Fitness North boot camp targets weight lossAn Aitkin woman has partnered with O’Neal Hampton Jr., who has gone from 420 pounds to 223 pounds, largely with the help of the reality TV show “The Biggest Loser,” to open a weight loss boot camp on the North Shore.
By: Candace Renalls , Duluth News Tribune
When it comes to losing weight, there’s nothing more impressive than someone who has done it big time.
Like O’Neal Hampton Jr.
Hampton, 52, of Richfield, Minn., has gone from 420 pounds to
223 pounds, largely with the help of the reality TV show “The Biggest Loser,” where he and his daughter, SunShine, were fan favorites in this year’s season nine. Determined to regain the fitness and quality of life he had when he played football and was a Green Beret, Hampton started losing weight even before entering the show’s boot camp. And he has lost 21 more pounds since leaving the show.
“I know how it is to go through the daily struggles of losing weight,” he said.
So when “Biggest Loser” fan Sheryl Babbitt of Aitkin was looking to start a live-in, weight-loss boot camp on the North Shore, she called Hampton to ask if he would give a motivational talk to the participants.
He listened to her ideas for the weight loss program and recalls telling her that he didn’t just like her program, he loved it. But he
didn’t want to just be a guest speaker, he wanted to be part of the program. And he had plenty of ideas to make it better.
So a partnership was born.
The result is Fitness North, which opened this week at Surfside on Lake Superior resort in Tofte with Hampton and Babbitt as co-owners.
“His role will be chief inspirer and motivator,” Babbitt said of Hampton. “A lot of people were completely motivated by him on the show.”
It’s the only live-in weight-loss boot camp of its kind in the state, said Babbitt, who chose the North Shore for its beauty and healing effects.
Hampton said he’ll keep the participants motivated, not just through the physical challenges of six to eight hours a day of exercise, but through the psychological aspects of losing weight.
“I know about both,” he said. “There will be times when mental fatigue sets in. Mental fatigue always sets in before physical fatigue.”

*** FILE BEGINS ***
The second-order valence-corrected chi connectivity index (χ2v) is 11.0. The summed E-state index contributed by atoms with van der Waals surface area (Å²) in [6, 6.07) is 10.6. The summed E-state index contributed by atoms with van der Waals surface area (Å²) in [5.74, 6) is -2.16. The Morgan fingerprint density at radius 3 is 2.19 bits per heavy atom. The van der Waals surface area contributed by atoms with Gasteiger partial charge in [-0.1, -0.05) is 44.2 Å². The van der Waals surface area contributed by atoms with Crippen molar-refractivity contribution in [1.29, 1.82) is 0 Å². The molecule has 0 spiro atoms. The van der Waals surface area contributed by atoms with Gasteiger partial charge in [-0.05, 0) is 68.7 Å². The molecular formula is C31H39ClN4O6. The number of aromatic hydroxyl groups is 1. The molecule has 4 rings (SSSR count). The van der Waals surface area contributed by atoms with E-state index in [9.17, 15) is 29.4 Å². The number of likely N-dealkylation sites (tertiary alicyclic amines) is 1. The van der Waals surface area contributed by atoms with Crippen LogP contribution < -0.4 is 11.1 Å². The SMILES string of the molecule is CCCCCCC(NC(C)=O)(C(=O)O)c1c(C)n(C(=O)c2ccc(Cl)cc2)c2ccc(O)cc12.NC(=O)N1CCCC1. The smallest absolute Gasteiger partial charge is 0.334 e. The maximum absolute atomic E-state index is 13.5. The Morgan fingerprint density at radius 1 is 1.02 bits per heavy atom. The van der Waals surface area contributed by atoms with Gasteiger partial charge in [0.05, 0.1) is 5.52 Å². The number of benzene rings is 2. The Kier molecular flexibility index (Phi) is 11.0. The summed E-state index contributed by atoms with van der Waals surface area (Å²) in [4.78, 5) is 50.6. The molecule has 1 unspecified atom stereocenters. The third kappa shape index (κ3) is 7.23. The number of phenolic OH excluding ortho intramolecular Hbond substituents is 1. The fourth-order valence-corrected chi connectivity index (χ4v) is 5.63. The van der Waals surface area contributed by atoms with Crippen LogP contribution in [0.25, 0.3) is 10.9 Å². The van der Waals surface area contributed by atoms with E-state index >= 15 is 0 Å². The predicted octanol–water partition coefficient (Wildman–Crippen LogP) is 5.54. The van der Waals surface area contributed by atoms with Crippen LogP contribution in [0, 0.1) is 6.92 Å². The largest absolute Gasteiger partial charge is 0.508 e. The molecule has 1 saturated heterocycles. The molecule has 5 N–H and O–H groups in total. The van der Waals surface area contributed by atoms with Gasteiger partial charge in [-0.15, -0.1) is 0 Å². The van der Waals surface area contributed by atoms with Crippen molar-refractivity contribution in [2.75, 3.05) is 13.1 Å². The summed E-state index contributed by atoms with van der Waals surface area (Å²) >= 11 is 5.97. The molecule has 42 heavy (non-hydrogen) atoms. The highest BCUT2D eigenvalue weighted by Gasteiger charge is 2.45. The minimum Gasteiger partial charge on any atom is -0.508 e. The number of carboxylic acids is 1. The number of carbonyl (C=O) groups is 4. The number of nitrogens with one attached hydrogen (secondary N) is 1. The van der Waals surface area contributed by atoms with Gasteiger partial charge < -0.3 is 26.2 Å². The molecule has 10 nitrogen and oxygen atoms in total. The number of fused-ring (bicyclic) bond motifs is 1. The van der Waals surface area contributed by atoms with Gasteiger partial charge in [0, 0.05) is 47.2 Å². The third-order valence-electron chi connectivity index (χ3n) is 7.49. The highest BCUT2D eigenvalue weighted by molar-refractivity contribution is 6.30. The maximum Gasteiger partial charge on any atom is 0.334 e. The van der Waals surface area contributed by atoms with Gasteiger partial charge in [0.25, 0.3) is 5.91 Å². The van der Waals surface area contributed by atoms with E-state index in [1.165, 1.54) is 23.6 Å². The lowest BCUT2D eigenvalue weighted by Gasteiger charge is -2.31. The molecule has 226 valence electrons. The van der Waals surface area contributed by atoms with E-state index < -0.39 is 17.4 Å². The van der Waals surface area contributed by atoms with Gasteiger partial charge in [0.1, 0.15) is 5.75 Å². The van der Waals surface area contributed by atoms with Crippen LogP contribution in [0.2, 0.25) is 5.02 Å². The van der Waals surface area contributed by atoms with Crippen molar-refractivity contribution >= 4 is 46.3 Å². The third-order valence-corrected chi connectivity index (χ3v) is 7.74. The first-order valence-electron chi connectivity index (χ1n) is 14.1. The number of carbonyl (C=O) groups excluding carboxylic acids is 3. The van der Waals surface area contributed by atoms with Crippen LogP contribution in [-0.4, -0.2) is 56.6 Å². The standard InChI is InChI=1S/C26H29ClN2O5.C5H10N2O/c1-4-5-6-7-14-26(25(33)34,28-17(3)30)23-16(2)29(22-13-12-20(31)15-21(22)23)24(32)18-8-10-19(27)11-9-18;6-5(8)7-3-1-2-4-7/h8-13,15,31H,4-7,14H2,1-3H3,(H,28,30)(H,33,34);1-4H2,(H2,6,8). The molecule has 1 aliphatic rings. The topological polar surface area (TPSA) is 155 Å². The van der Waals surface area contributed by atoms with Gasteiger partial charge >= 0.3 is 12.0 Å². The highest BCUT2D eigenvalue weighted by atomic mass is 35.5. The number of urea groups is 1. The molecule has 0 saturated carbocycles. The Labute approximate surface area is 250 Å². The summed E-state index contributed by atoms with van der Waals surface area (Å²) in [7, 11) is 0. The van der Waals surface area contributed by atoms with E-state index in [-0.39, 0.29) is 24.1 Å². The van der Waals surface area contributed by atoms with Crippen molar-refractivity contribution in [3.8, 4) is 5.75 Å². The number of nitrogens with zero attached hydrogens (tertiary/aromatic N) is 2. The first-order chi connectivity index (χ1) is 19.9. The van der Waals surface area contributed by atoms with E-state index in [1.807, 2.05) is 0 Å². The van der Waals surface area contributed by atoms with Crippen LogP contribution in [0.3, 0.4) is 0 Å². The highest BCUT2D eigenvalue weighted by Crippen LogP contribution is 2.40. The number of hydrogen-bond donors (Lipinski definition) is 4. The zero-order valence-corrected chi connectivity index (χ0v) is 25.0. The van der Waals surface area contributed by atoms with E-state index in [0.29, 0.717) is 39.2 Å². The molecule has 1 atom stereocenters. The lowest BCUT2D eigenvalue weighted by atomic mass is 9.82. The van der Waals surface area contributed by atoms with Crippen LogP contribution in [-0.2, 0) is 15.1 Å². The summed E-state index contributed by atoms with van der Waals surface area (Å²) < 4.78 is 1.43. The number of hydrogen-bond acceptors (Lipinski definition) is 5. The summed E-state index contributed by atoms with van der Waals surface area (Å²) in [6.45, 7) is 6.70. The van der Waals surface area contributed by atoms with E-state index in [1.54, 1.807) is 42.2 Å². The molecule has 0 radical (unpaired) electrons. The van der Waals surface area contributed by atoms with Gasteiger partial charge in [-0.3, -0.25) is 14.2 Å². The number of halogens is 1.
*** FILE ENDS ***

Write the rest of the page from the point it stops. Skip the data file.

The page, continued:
Making lasting changes
The program’s first week kicked off Sunday with 10 participants. But future sessions will be open to up to 32 men and women who want to make lasting, healthy lifestyle changes, not just lose weight.
Babbitt isn’t making any weight loss guarantees, however.
“Everybody’s different,” she said. “They’re going to lose weight, but they’re also going to gain strength, endurance and muscle.”
Costs for the weeklong sessions start at $1,500 per person, including meals and luxury accommodations at the resort. Two-week or longer stays also are available.
That’s a bargain, Babbitt said of the fee, adding that similar programs around the country charge considerably more.
While participants will stay in luxury townhomes, it won’t be a kick-back-and-relax kind of retreat.
The daily 12-hour schedule starts at 6 a.m. with an hourlong walk, followed by five to seven hours of exercise, including hiking, weight training, cardio circuit and water aerobics. They’ll work with personal trainers to build strength, tone muscles, boost energy and, of course, lose weight. Participants will use the resort’s fitness room and pool, but much will be done outside, taking advantage of what the North Shore offers, from hiking to cross-country skiing.
“Six to eight hours of exercises sounds like a lot, but you need to do that to shock your bodies,” Babbitt said.
When it comes to meals, the participants won’t be waited on. They’ll shop for groceries and help prepare their own meals, tailored to their own nutritional needs.
“It’s not as simple as calorie counting,” she said. “They learn what to eat and how to prepare it. That’s how they’ll learn.”
The idea for the live-in program sprang from Babbitt’s own struggles with weight.
She didn’t have a weight problem until after she had children, had gone through a divorce and became ill. She suffered a stroke and underwent open heart surgery to correct a heart defect. During a long recovery, she became depressed and, she said, “packed on the pounds.” But when she went to a live-in fitness boot camp in another state, she experienced a life-changing makeover that led to weight loss.
“It was the first time I had focused on myself,” she said. “It was very successful. Between the diet and exercising and no interruptions and being in a controlled environment, I lost a lot of weight and inches.”
She kept it off for a couple of years, but eventually life’s stressors caused her to regain weight. But she’s once again getting it under control, she said.
Having experienced the ups and downs of weight herself, the 49-year-old Babbitt woman said she better understands the challenges program participants face.
The stressors that lead to weight gain will be explored individually with the participants to help them identify and manage them so they can make positive lifestyle changes.
“Being obese is a by-product of something else going on in their lives,” Hampton said. “Whenever you have struggles in your life, it’s letting you know that something isn’t right. You have to reverse that process. That’s what I will be there for. I will be there for them every step of the way. It’s a really important part, the psychological part.”
At times, Babbitt will join the participants on their hikes as she works on her own fitness goals.
“I did this for my own selfish reasons,” Babbitt said of starting Fitness North. “I turned my own quest for better health into a business opportunity.”
At the same time, she wants to help others get the same life-changing results she has had.
“I want to show people that sometimes, a jump-start is all you need, just to get you on track,” she said. “And if there’s a spark there, you can make a flame.”